Boston Ballet announces a dynamic 2016-17 season

Printed from: https://newbostonpost.com/2016/02/24/boston-ballet-announces-a-dynamic-2016-17-season/

Last week, Boston Ballet announced a dynamic program for its 2016-17 season. The company will open with the North American premiere of Ivan Liška’s Le Corsaire, and will also be the first North American group to perform William Forsythe’s complete Artifact. The catalogue also includes works by Marius Petipa, George Balanchine, Jiří Kylián, and a world premiere by Boston Ballet’s Resident Choreographer, Jorma Elo.

The new season “really represents our mission of presenting academic classical ballet and a strong commitment to contemporary dance,” said Boston Ballet’s Artistic Director, Mikko Nissinen, in an interview with the NewBostonPost. “We are looking back and recreating the quality of past catalogues, but also feel the need to be pushing the art form forward.”

In addition to Liška’s Le Corsaire and Forsythe’s Artifact, Boston Ballet will perform Nissinen’s The Nutcracker and Petipa’s famed The Sleeping Beauty. The catalogue includes two showcases: a triple-bill called Kylian/Wings of Wax, which comprises Balanchine’s “Donizetti Variations,” Jiří Kylián’s “Wings of Wax,” and Alexander Ekman’s “Cacti.” The season closes with Robbins/The Concert, featuring Jerome Roberts’ comedic ballet “The Concert,” Elo’s world premiere set to music by Johann Sebastian Bach, and the Balanchine-Igor Stravinsky collaboration, “Stravinsky Violin Concerto.”

Boston Ballet in Mikko Nissinen's The Nutcracker. (Photo by Rosalie O'Connor, courtesy of Boston Ballet)

Boston Ballet in Mikko Nissinen’s The Nutcracker. (Photo by Rosalie O’Connor, courtesy of Boston Ballet)

Nissinen, who was born in Finland and graduated from the Kirov Ballet School, keeps Boston Ballet — both the company and the audience — on the cutting edge by incorporating a wide range of styles. He employed this philosophy in planning the 2016-17 season, scheduling ballets by choreographers from the Czech Republic, Germany, Sweden, France, and Finland.

“I feel like I have one foot on each continent,” Nissinen said. “I look at the dance world globally, not locally. I think it’s wonderful to bring some works here that American audiences don’t know. That makes it so much more interesting.”

Presenting a diverse repertoire keeps the dancers on their toes, in every sense of the term. According to Nissinen, the ability to master classical, neoclassical, and contemporary ballet is extremely difficult. “Challenge is the name of the game here at Boston Ballet,” he said.

Boston Ballet dancers “get a repertoire as if you would work in three specific companies,” Nissinen said. “I was very lucky as a dancer to dance different kinds of ballets and I’m really embracing some of my early childhood idols like Rudolph Nureyev and Mikhail Baryshnikov. They were some of the pioneers who worked all across the genres. Now, of course, I want to expose my dancers to the same kind of mix, and it is challenging.”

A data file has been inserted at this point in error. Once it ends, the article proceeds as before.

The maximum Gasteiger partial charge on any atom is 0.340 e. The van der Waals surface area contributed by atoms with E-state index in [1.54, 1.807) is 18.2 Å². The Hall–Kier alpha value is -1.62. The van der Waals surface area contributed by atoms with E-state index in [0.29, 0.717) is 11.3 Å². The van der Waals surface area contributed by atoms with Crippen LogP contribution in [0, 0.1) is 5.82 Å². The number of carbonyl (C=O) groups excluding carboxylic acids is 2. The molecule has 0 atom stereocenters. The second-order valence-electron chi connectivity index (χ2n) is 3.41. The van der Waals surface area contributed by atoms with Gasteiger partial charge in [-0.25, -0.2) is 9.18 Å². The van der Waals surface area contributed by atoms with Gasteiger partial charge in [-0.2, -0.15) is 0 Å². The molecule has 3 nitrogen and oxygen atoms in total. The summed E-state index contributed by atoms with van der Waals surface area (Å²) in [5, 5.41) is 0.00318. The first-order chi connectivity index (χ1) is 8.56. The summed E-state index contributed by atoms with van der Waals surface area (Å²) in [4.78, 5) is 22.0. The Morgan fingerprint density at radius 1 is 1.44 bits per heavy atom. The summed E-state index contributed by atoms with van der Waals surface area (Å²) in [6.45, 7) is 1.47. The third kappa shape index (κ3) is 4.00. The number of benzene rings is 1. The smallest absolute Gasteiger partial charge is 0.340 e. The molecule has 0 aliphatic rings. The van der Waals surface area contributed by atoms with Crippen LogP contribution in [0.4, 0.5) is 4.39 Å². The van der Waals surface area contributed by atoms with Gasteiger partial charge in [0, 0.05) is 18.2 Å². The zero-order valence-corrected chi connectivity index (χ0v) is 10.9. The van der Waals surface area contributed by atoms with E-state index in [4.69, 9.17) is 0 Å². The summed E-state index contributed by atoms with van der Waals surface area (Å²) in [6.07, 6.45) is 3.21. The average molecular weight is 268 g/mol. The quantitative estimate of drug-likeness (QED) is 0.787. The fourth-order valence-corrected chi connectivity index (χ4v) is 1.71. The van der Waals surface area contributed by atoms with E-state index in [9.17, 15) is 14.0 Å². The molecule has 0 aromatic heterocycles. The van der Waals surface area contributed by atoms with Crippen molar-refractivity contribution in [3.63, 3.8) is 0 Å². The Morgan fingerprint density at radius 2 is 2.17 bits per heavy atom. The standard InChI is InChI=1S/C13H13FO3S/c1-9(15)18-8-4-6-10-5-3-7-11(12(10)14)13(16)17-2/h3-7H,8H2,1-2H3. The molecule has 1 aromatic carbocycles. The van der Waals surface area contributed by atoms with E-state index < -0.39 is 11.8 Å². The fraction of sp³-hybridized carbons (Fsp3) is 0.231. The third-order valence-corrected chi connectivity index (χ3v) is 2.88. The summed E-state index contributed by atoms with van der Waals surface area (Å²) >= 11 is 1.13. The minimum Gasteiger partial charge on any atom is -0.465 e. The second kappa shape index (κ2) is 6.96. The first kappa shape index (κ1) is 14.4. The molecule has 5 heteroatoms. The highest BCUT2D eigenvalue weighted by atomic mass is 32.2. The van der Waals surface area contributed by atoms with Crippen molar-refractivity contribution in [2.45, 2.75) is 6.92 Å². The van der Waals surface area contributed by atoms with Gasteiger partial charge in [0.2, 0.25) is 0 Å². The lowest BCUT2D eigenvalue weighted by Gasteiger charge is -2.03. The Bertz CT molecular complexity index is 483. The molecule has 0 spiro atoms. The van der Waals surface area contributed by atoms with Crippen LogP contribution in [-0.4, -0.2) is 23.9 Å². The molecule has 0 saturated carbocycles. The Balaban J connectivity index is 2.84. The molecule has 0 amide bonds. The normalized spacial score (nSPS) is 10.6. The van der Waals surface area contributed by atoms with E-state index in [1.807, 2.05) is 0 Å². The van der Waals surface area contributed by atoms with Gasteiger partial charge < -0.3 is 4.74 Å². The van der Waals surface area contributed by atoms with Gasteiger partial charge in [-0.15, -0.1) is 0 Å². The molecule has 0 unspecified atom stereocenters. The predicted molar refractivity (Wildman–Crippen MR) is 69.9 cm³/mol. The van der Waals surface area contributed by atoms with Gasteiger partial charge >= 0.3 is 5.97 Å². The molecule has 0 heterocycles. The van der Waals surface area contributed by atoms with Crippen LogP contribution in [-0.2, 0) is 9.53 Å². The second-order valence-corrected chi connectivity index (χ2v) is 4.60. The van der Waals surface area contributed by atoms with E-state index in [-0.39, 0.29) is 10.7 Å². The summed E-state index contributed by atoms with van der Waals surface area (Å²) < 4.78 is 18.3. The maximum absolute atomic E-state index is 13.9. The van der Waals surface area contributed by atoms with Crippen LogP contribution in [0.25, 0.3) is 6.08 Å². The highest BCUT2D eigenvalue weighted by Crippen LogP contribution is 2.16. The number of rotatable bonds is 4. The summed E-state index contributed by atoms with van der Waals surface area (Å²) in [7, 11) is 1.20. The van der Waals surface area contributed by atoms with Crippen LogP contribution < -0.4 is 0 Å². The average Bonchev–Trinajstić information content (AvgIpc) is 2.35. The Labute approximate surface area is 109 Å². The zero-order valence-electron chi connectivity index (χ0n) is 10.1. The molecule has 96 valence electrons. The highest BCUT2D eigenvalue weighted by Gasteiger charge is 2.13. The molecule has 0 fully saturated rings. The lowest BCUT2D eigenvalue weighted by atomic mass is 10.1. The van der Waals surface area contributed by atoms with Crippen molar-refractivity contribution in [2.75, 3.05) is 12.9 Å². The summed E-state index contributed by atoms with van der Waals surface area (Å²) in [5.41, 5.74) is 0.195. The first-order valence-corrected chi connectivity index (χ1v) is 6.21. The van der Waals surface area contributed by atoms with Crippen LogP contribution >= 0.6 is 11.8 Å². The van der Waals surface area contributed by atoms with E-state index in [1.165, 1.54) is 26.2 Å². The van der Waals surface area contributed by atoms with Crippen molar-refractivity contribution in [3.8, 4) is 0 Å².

Boston Ballet will especially rise to that challenge in Forsythe’s Artifact. The choreographer rarely grants permission for companies to perform the full-length ballet of four acts. It calls for a solo pianist, and features two actors and over 30 dancers, demonstrating various styles of ballet. Forsythe choreographed complicated technique for the 1984 ballet, capturing a stunning marriage between music and movement.

“It’s an honor to do his work and to do such a massive work,” Nissinen said. “Talk about stretching the boundaries! It’s dance at its best, but it’s also a great piece of modern art. It crosses the boundaries of our art form. It’s not just great dance art, it’s great modern art.”

Like Forsythe, Boston Ballet’s Resident Choreographer, Jorma Elo, has proved to be a virtuoso of contemporary ballet. Yet his recent endeavor for the company, “Bach Cello Suites,” explored the classical end of the ballet spectrum, while still maintaining some signature Elo edge. Nissinen enjoyed “Bach Cello Suites” so much that he and Elo agreed this forthcoming world premiere piece would delve even deeper into classical ballet.

Boston Ballet will also reprise two of its most celebrated works next season, The Nutcracker and The Sleeping Beauty. It will be the company’s fifth year performing Nissinen’s highly-regarded production of The Nutcracker. Similarly, The Sleeping Beauty, another Boston Ballet trademark, is widely praised for Petipa’s choreography (with additional choreography by Sir Frederick Ashton). The ballet beautifully interprets Tchaikovsky’s famous score, and features regal sets and costumes by David Walker.

“I have found the audiences so receptive,” Nissinen said. “We are in a journey together of enriching our lives and discovering new things and having lots of fun in the process.”

Tickets go on sale in mid-July for The Nutcracker, and on Sept. 1 for the rest of the season.

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